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Trainer offers free program at Joliet shelter

Published: Monday, March 17, 2014 5:30 a.m. CDT
(Photo provided)
Dogs need paychecks during training, said Joliet dog trainer Susie Mazzaroni. For Juno, a Great Dane from Homer Glen, her paycheck is a tender moment.
(Photo provided)
Dog trainer Susie Mazzorana (left) uses a treadmill to help Sam, an 11-year-old mix, relieve anxiety and build trust, while Sam's owner, Sarah Gojdas of LaGrange, watches.

JOLIET – Susie Mazzorana of Joliet, founder of Problem Solved! Dog Training, often receives frantic phone calls and emails from prospective clients that sound something like this: “We don’t want to give up on this dog. But we will if things don’t change.”

And Mazzorana often replies: “Things are absolutely workable.” But she doesn’t sugar coat it.

“I tell [owners] what they’re doing to contribute to it,” Mazzorana said, “and then offer solutions on how we can fix it.”

Starting Wednesday, Mazzorana will offer “Trainer Talk” at Joliet Township Animal Control. This free hour-long program on the third Wednesday of each month gives owners and prospective owners the opportunity to ask questions and learn practical solutions for common issues.

These may include aggression, anxiety, housetraining, destruction, leash-pulling, jumping, begging, barking, fearfulness, separation distress, inappropriate greetings and mouthing – all reasons why owners may “give up” on their dogs, Mazzorana said.

“I want dogs to be happy and I want owners to be happy with their dogs,” Mazzorana said. “A better behaved dog means a better life.”

Many people, said Sarah Gimbel, director of Joliet Township Animal Control, want information on  training and understanding dogs. Mazzorana’s easy-going style impressed and intrigued Gimbel.

“She teaches things step by step,” Gimbel said. “I think people will be amazed at how much they will learn from just talking with her or by using one of our dogs as an example.”

Mazzorana, a lifelong dog owner who has suffered from an anxiety disorder and has worked as an in-home dog trainer for the past three years, knows that many canine behavioral problems stem from anxiety.

Make the dog feel secure and the undesirable behaviors will disappear, she said. Many owners see improvement after just a lesson or two, she said.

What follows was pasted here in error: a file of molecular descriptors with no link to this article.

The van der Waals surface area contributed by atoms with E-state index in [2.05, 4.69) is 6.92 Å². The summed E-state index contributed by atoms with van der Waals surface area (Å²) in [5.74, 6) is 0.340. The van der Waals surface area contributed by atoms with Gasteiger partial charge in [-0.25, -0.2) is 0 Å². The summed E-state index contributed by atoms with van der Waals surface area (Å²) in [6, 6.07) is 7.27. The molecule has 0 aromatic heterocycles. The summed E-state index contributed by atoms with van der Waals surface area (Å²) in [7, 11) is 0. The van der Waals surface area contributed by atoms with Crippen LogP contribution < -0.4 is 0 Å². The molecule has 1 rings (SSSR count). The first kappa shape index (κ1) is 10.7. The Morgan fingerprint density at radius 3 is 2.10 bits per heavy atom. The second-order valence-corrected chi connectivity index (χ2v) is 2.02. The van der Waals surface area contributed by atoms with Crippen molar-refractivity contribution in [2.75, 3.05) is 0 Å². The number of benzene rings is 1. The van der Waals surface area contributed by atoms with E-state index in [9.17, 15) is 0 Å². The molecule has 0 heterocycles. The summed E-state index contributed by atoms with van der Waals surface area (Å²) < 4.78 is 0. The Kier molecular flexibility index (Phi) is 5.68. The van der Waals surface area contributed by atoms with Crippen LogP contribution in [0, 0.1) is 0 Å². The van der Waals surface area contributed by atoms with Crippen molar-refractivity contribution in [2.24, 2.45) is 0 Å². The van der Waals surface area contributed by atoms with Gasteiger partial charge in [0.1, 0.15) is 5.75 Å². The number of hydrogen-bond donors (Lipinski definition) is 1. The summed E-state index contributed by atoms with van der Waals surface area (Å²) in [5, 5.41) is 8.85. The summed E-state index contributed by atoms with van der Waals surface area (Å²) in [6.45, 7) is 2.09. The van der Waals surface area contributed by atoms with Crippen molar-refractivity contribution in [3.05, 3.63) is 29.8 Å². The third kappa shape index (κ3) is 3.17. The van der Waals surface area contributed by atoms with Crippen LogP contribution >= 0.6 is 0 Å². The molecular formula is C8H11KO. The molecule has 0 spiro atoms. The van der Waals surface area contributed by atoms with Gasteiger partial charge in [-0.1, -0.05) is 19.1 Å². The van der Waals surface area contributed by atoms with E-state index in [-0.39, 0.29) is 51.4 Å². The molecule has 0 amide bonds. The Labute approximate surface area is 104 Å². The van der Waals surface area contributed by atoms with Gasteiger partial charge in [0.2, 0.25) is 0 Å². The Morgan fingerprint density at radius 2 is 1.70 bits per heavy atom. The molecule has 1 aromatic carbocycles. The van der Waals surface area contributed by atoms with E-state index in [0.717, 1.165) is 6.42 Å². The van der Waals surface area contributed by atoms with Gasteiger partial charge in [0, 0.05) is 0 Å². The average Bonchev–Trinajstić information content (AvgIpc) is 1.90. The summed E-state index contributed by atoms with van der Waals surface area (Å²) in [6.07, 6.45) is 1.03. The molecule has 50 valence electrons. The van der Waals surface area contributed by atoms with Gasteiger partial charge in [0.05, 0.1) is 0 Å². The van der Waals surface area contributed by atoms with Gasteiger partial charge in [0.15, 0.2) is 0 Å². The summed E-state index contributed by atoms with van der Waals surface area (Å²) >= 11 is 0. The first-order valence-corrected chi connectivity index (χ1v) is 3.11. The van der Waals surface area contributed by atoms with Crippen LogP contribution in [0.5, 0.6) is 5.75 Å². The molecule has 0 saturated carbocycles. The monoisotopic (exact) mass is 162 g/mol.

The first step, Mazzorana said, is “learning to think like a dog.” Owners often set goals that don’t sync with their dogs’ history – which may be unknown if the dog was adopted from a rescue or shelter – breed and basic personality.

“We have a picture in our heads about what we expect the dog to be,” Mazzorana said. “Owners will say to me, ‘I want this dog to be more social’ and I’ll say, ‘I think you want this more than the dog.’ What’s best for us is not always best for the dogs.”

However, dogs are stimulus-response creatures, Mazzorana said. If an owner teaches a dog what he expects and follows that teaching with effective rewards for correct behavior and appropriate consequences for incorrect behavior, the dog usually will cooperate.

Keep in mind, she said, “reward” to a dog is not always “treats.”

“When you let the dog get away with bad behavior,” Mazzorana said, “that is a reward for the dog.”

To accomplish it, everyone in the household must give clear and consistent commands, she said.

When that does not happen, the dog receives “mixed signals,” almost as if the “wife is speaking Chinese; the husband is speaking Japanese; and the kids are speaking Italian.

“The biggest question to ask is, ‘Does my dog even know what I want?’ ” Mazzorana said. “If we don’t tell a dog something is wrong, he will think it is right. Take time to show him what is acceptable in each instance.”

No method will produce permanent results if the household is full of turmoil, Mazzorana said.

If members are “petting the dog one day” and erupting in “explosive anger” the next, the dog can’t rely on predictable outcomes and his anxiety will continue.

“Sometimes we put our own issues on the dogs,” Mazzorana said. “I don’t judge. I want people to feel they can ask me anything, to learn what they might be doing that’s contributing to the situation and how they can change it.”

Although Mazzorana said she received her formal training from Canine Trade Group (www.caninetradegroup.com), Mazzorana also said her continuing education comes from working with clients and the dogs she owns.

One of those dogs is Vida, a “7- or 8-year-old good old American mutt” that was previously deemed unadoptable because of aggression, Mazzorana said.

“Vido had no obvious predictable outcomes in her life so I have to move at her own pace,” Mazzorana said. “We’re just in the initial phase. If I force things, I might do damage, so I’m the right person for this job for her.”

If you go

What: Trainer Talk

When: 5:30 to 6:30 p.m. the third Wednesday of every month

Where: Joliet Township Animal Control, 2807 McDonough St., Joliet

Etc: Susie Mazzorana from Problem Solved! Dog Training will discuss common behavior issues and even demonstrate a few examples on a shelter dog. Information will be available for individualized training. No dogs allowed.

Cost: Donation toward shelter enrichment program

Visit: www.problemsolvedtraining.com

Contact Problem Solved!: 800-7697-SIT or susie@problemsolvedtraining.com

Contact Joliet Animal Control: 815-725-0333

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